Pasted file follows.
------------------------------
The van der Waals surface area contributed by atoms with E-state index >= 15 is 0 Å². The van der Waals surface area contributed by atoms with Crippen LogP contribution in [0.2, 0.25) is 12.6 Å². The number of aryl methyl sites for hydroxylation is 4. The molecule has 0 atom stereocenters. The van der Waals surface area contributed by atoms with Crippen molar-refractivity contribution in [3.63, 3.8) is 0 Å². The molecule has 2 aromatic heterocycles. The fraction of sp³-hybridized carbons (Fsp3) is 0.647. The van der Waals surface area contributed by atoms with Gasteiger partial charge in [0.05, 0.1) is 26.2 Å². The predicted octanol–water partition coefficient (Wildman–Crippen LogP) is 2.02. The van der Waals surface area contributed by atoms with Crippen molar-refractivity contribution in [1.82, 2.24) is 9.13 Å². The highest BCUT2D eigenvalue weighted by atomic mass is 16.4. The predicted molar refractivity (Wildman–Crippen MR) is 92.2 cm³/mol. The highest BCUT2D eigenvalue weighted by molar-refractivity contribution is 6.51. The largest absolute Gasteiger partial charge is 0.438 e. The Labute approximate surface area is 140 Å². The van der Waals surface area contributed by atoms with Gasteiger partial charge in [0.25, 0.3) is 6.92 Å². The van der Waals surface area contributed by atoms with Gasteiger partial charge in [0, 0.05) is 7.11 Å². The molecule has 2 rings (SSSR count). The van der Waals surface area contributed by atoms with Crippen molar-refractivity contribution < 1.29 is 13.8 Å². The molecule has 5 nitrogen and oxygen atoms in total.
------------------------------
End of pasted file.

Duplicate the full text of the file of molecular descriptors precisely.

The van der Waals surface area contributed by atoms with E-state index >= 15 is 0 Å². The van der Waals surface area contributed by atoms with Crippen LogP contribution in [0.2, 0.25) is 12.6 Å². The number of aryl methyl sites for hydroxylation is 4. The molecule has 0 atom stereocenters. The van der Waals surface area contributed by atoms with Crippen molar-refractivity contribution in [3.63, 3.8) is 0 Å². The molecule has 2 aromatic heterocycles. The fraction of sp³-hybridized carbons (Fsp3) is 0.647. The van der Waals surface area contributed by atoms with Gasteiger partial charge in [0.05, 0.1) is 26.2 Å². The predicted octanol–water partition coefficient (Wildman–Crippen LogP) is 2.02. The van der Waals surface area contributed by atoms with Crippen molar-refractivity contribution in [1.82, 2.24) is 9.13 Å². The highest BCUT2D eigenvalue weighted by atomic mass is 16.4. The predicted molar refractivity (Wildman–Crippen MR) is 92.2 cm³/mol. The highest BCUT2D eigenvalue weighted by molar-refractivity contribution is 6.51. The largest absolute Gasteiger partial charge is 0.438 e. The Labute approximate surface area is 140 Å². The van der Waals surface area contributed by atoms with Gasteiger partial charge in [0.25, 0.3) is 6.92 Å². The van der Waals surface area contributed by atoms with Gasteiger partial charge in [0, 0.05) is 7.11 Å². The molecule has 2 rings (SSSR count). The van der Waals surface area contributed by atoms with Crippen molar-refractivity contribution < 1.29 is 13.8 Å². The molecule has 5 nitrogen and oxygen atoms in total.